Why is Seeking Forgiveness from Others Important?

LTN Blog, Team Member Blog 1 Comment

“Will you forgive me?”

“Will you forgive me?”
As soon as the words tumbled out of my mouth, I awkwardly wanted to retreat and grasp for the words to come back like they had never been released. I am not an individual who loves conflict. In fact, I tend to run in the opposite direction. However, I have had to meet this weakness head-on during the past several months.

“The hardest part of this upcoming year will not be at your service site or with your neighbors. No, it will be in your home with the people who are sitting around you now.” As our director told us these words during training, I took note of them but did not fully grasp just how real they would become.

One of the most pivotal lessons I am beginning to learn throughout my internship is the ability to fight toward someone. It’s easier to just walk away, either physically or emotionally if not both. It’s much harder to choose to not only remain present, but also to fight in the best interest of the person you are having conflict with. That also means seeking forgiveness and forgiving others, even when you “don’t feel like it.”

One of the most pivotal lessons I am beginning to learn throughout my internship is the ability to fight toward someone.
In spite of the hurt and anger you may be personally feeling, there is so much maturity and compassion in being willing to state “I am for you and I love you” in the middle of conflict. I have been able to see this demonstrated in my relationships with my teammates and have also seen incredible transformation occur when someone knows you earnestly care about them.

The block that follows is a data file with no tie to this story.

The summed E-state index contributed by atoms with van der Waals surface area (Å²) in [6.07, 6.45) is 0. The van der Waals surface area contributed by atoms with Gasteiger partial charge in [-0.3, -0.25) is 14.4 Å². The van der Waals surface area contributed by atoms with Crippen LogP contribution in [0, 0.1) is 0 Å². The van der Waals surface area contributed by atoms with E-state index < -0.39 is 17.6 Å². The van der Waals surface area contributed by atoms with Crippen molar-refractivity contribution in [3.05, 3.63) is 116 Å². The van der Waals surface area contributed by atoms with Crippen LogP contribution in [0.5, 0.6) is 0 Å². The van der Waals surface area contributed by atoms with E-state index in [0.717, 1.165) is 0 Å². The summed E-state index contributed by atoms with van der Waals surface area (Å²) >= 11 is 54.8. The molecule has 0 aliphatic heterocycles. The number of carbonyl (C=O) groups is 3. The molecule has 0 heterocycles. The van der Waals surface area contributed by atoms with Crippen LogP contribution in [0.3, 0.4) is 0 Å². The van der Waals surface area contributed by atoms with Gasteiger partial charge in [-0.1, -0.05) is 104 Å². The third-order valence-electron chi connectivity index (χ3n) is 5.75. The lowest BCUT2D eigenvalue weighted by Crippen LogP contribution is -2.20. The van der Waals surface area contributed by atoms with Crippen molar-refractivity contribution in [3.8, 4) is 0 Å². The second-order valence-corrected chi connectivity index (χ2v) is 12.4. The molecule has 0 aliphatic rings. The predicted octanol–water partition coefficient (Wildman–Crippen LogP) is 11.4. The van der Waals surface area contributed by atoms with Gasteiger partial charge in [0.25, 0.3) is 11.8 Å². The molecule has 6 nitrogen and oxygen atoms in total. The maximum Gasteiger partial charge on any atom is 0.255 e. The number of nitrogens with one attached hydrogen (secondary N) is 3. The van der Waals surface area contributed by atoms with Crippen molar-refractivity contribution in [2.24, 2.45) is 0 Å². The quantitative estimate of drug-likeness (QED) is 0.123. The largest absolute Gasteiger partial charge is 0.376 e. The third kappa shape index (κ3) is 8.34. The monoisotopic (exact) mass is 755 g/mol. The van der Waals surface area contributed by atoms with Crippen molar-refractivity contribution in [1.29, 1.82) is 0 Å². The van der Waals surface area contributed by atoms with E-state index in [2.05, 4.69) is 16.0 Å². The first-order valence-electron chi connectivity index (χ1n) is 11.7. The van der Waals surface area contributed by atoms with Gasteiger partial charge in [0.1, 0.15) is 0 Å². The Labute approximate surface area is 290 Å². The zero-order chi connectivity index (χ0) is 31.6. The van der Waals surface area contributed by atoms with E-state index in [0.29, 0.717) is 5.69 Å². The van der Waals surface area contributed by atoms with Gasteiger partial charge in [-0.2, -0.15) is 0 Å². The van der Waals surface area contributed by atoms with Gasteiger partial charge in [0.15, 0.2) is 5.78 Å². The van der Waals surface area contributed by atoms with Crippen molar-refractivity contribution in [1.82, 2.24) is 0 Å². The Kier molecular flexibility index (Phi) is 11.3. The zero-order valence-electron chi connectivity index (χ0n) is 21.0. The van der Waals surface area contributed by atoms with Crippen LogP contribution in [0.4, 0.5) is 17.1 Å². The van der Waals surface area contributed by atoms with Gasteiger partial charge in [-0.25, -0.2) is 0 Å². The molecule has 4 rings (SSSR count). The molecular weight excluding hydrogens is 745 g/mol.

It is one thing to say you care about someone during a “feel-good” hang out session when laughter is contagious and spirits are high. However, it has a completely different connotation when tensions are high, yet you are still able to affirm the importance and value of the other person in your life.

I am growing to learn that these four other girls I share a bedroom with (yes, you read that correctly) are the only ones whom will truly understand the hardships and joys of the year-long LTN program. We have been together through many challenges and late-night cry sessions.

In spite of the hurt and anger you may be personally feeling, there is so much maturity and compassion in being willing to state “I am for you and I love you” in the middle of conflict.
They have walked with me through some brutal struggles in trying to grasp why God has allowed painful circumstances into my life and the lives of those I love. They have comforted me when I have anxious thoughts and they continuously remind me of God’s grace. They have also been the ones to make me laugh and have encouraged me to truly be myself without any fear of judgment. I am so thankful for these godly women who are able to go through this journey together with me.

Comments 1

  1. This pivotal lesson will only help you later in life. Our director always told me that LTN was “preparation for marriage.” And he was right. It really is preparation for marriage or for any meaningful Christian relationship for that matter.

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